Getting Started With Swim Lane Flows
Learn more how these flows are great for complex processes.
Early on in my UX career I was tasked to depict the user flow of a complex webcast production process. Up to that point I would use a typical linear flow that shows each of the steps. However, before I began to let it flow, I realized its complexity. This flow had 5 actors, including the System, and I knew there must be a better way. That's when I decided to do some research and discovered a great solution using a business process flows.
Also known as swim lanes,cross functional flowcharts or process maps, the approach is simple - each actor is assigned its own row or column, depending upon a horizontal or vertical orientation.
- Easy to visualize. At a glance you can see the process for each actor. This makes it easy for each person to understand their role, and make any needed adjustments if needed.
- Independent in nature. Although a flow is connected, the layout makes it possible to begin the documentation without starting at the very beginning. For example, I've often times started the flow when I knew a given actor's path. I then connected the dots together when I received the remaining actors flow. This approach is a real time saver.
- Useful for agile. I once worked on a complex flow for an agile project; that had numerous moving parts. Although agile means minimal documentation, I forged ahead with creating a 12 page flow broken down by logical sections. This really helped the team in understanding the flow, and I'm glad I chose to do so.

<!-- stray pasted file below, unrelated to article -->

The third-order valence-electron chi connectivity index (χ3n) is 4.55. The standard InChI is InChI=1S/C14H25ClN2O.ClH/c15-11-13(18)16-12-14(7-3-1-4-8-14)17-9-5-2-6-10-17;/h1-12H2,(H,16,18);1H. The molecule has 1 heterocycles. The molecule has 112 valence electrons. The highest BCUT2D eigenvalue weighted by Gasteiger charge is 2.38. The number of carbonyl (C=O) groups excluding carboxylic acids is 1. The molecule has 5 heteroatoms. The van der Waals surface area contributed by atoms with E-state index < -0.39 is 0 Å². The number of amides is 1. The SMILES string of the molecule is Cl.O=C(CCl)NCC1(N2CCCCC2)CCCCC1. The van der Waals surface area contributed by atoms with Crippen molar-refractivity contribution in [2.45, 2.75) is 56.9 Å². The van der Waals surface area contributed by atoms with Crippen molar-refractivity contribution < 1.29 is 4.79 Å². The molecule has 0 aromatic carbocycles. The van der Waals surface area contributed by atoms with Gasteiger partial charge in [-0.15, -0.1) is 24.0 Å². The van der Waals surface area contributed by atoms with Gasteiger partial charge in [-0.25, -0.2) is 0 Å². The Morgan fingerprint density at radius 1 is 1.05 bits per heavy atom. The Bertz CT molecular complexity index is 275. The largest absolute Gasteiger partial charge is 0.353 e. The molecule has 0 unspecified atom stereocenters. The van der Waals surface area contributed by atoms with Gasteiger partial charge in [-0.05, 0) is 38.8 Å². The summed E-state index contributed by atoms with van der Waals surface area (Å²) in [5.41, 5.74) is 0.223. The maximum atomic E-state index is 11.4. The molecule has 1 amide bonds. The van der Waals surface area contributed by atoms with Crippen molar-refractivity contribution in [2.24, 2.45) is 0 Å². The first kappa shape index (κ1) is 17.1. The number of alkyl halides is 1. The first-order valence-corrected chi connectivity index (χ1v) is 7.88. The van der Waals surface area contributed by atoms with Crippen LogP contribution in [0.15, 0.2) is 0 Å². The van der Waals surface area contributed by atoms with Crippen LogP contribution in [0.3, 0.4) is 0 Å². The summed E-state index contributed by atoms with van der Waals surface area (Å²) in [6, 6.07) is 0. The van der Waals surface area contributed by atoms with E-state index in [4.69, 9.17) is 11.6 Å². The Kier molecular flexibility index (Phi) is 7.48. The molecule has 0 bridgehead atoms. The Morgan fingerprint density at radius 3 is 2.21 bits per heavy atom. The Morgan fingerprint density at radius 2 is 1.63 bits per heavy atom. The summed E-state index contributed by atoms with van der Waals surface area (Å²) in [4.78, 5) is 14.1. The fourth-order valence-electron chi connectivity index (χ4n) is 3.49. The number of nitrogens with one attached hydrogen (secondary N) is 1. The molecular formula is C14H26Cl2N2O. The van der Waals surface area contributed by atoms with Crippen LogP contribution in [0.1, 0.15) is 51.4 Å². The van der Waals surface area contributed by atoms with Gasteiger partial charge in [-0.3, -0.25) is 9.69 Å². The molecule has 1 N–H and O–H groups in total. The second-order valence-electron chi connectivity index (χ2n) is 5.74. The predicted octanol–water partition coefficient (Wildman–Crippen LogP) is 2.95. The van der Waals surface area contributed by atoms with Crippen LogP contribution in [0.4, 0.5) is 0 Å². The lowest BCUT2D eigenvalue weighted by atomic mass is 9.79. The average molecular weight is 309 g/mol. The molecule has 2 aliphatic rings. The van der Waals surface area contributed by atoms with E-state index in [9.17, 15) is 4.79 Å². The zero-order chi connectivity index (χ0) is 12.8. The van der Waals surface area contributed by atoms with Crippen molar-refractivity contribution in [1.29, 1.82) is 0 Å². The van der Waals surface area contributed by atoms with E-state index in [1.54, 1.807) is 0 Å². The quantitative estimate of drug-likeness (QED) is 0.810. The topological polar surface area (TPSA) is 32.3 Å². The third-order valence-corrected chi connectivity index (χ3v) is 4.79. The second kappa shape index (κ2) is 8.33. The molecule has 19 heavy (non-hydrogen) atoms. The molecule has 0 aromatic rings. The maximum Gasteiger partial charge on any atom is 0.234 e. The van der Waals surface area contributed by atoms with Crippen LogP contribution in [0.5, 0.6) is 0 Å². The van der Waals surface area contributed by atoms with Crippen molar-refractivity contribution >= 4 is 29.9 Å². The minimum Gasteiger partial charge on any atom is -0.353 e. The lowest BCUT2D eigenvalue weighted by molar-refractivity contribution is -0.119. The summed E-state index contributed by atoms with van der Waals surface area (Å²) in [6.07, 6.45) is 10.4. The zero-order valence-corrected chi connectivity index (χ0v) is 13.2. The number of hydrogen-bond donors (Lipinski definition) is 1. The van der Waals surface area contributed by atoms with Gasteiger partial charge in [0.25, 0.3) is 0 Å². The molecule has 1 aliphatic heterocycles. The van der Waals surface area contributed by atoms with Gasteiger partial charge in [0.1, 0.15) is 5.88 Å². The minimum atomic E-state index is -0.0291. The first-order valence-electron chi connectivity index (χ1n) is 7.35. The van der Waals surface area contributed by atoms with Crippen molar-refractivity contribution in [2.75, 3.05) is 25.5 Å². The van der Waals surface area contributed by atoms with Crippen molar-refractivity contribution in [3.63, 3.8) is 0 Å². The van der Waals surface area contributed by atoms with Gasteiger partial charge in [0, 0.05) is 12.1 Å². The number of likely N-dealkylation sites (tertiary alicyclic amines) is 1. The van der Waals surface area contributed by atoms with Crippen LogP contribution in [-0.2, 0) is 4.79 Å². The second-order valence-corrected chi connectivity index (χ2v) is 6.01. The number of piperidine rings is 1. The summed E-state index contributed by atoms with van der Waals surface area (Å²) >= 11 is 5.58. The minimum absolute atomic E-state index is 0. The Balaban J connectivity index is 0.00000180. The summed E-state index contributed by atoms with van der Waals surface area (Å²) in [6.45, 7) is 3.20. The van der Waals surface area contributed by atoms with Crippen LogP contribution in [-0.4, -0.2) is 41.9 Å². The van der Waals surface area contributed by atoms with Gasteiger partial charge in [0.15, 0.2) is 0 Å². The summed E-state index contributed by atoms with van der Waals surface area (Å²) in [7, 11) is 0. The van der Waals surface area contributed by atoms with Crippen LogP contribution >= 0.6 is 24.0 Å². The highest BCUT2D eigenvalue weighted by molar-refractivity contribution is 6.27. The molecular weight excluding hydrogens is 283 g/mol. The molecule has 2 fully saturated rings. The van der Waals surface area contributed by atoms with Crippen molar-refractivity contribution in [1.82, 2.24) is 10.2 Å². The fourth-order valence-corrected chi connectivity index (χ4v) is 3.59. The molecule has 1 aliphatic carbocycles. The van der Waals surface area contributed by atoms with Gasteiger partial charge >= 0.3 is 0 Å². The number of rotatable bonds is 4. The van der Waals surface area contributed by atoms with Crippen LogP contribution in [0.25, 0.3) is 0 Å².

- Helps get everyone on the same page. This is one of the biggest benefits since it adds clarity to the process.
- Not a common deliverable. Most UX flows I've seen in projects tend to be the typical flow. If you plan on making something different, make sure to check with your team. One time I had gotten resistance because it was perceived as too complex.
- Printing. If you plan to print the flow on one page, you might need a plotter - otherwise the flow will be too small to read. For large flows, I typically seperate them into sections so I can print them out on tabloid.
- More difficult to make. Visio is the only software I've seen which makes it easy to create this chart. I've been able to create these in Axure and Omnigraffle by coming up with my own template. (I plan to add an Axure template here very soon.)